Plus, it is also important to note that the majority of the applications these days are around 32-bits and 16-bit microcontrollers because of the technological improvements done on these chips.

8) Peripherals

Peripherals are additional hardware features incorporated within the microcontroller to interact with the outside world or perform specific tasks. ADCs and DACs are used for handling analog signals. PWM channels can generate signals for motor control or adjust LED brightness. Communication interfaces allow the microcontroller to communicate with other devices. When selecting a microcontroller, you should make sure it has the necessary peripherals for your project.

For example- to connect an analog sensor to a microcontroller a microcontroller should have enough ADC. Also changing the speed of a DC motor might need a PWM interface on the microcontroller.

9) Operating Voltage

The operating voltage means the voltage level at which a system is built to operate. It is also seen as a voltage level to which certain features of the system are related. In hardware, the operating voltage at times decides the logic level at which the microcontroller will communicate to make up the entire system.

Currently, the 5V and 3.3V voltage levels are the most admired operating voltage for microcontrollers and your decision should be based on these voltage levels.

10) Package Size

Here, the package size means the form factor of the microcontrollers. Generally, microcontrollers come in packages that vary from QFP, TSSOP, SOIC to SSOP, and the regular DIP package makes the arrangement on the breadboard easy. Therefore, it is crucial to plan way ahead of time about which package will be best.

11) Power Consumption

This can be the most crucial factor for some when selecting a microcontroller especially when it is delivered in a battery-powered application like IoT devices. Make sure that the microcontroller you are using is satisfying the power requirements for your project.

12) Price Considerations

The cost of a microcontroller can be influenced by various factors such as its processing capabilities, amount of memory, the number of peripherals, and even supply and demand. For hobbyists and small production runs, the cost difference may not be significant, but for large-scale manufacturing, even a small cost difference can add up.

13) Availability and Community Support

The microcontroller you will choose to work with should have enough support like code samples, reference designs, and if possible a huge online community. If you are working with the microcontroller for the first time then you can face different challenges and using these resources can help you overcome them easily.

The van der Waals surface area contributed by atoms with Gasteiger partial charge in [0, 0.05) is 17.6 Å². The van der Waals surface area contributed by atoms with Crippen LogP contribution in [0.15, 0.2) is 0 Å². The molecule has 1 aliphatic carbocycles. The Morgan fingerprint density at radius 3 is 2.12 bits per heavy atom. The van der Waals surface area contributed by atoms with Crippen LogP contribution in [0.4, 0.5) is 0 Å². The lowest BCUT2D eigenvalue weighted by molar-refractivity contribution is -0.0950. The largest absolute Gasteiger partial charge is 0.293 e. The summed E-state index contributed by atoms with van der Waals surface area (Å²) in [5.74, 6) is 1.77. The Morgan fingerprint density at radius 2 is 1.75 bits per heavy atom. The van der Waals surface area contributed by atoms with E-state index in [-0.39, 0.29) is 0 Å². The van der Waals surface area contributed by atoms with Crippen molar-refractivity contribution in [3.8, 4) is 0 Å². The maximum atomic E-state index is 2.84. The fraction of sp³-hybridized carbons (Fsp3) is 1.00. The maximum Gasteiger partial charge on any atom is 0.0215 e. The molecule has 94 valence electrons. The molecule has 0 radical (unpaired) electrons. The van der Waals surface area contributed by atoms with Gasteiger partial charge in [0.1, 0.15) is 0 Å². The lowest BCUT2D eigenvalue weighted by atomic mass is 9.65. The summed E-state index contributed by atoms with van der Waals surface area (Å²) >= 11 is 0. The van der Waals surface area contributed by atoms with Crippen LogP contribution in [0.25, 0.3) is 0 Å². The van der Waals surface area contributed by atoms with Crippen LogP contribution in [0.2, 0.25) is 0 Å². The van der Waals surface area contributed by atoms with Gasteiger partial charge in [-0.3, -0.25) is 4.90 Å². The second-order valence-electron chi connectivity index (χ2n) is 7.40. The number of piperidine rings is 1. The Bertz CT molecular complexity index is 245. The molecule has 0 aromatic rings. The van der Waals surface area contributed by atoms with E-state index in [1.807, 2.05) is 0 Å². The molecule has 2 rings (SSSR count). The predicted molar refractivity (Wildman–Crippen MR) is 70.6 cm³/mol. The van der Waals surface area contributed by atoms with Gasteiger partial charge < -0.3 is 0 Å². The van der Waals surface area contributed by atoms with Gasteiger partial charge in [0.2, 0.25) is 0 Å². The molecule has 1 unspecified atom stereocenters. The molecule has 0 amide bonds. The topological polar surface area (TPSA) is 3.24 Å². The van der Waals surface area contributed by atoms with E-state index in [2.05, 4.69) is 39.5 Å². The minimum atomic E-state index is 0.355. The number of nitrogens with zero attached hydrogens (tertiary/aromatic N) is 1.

Plus, make sure that your microcontroller comes with a good evaluation kit so that you can quickly gain expertise and get familiar with the toolchain for development. It will save lots of your time and will quicken the development process of the device.

Choosing the best microcontroller for your project will continue to be an issue that a hardware designer will have to face and there are still a few factors that can influence your choice of microcontrollers. Moreover, the factors mentioned above are the most important ones.

Examples for Selecting a Microcontroller:

Let’s explore a couple of examples to clarify the process of selecting a microcontroller:

1) Weather Station Project:

For a project like this, you would need a microcontroller that can handle multiple sensors (temperature, humidity, barometric pressure, etc.), possibly an LCD display for local readouts, and maybe even connectivity features to send data to a remote server.

A suitable microcontroller could be the ATmega2560. It has a 16 MHz clock speed and 54 digital I/O pins, allowing for numerous sensors and peripherals. It also has 16 analog inputs for analog sensors, 4 UARTs for serial communication (useful for connecting a wireless module for data transmission), 256KB of Flash memory, and 8KB of SRAM, sufficient for handling the sensor data and the control program.

2) Autonomous Robot Project:

An autonomous robot may require several different types of sensors (distance sensors, IMUs, encoders, etc.), motor control outputs, and possibly communication interfaces for remote control or data transmission.

A good fit could be the STM32F746ZG. It’s based on a powerful 32-bit ARM Cortex-M7 core running at up to 216 MHz. It has a large amount of Flash memory (1 MB) and SRAM (320 KB) for complex programming needs. This microcontroller also offers a wide variety of peripherals, including numerous GPIOs, communication interfaces (SPI, I2C, UART, USB, etc.), and ADCs/DACs. This microcontroller also includes a hardware motor control timer, making it a great choice for robotics applications.

3) Smart Home System:

A smart home system might involve controlling lights, thermostats, and other appliances, collecting data from various sensors, and communicating wirelessly with a central hub or the internet.

The ESP32 would be a strong candidate for this type of project. It’s a low-cost, low-power system on a chip (SoC) series with Wi-Fi & dual-mode Bluetooth capabilities. The ESP32 series is based on the Tensilica Xtensa LX6 microprocessor, which comes in two variants, either with two cores or with one. It also has a good amount of Flash memory and SRAM, which is necessary to handle the Wi-Fi and Bluetooth stacks. With built-in wireless capabilities, it can easily connect to the home’s Wi-Fi network for remote monitoring and control.

Remember, these are just examples, and the best microcontroller for a project will depend on the specific requirements of that project.

Leave a Reply

Your email address will not be published. Required fields are marked *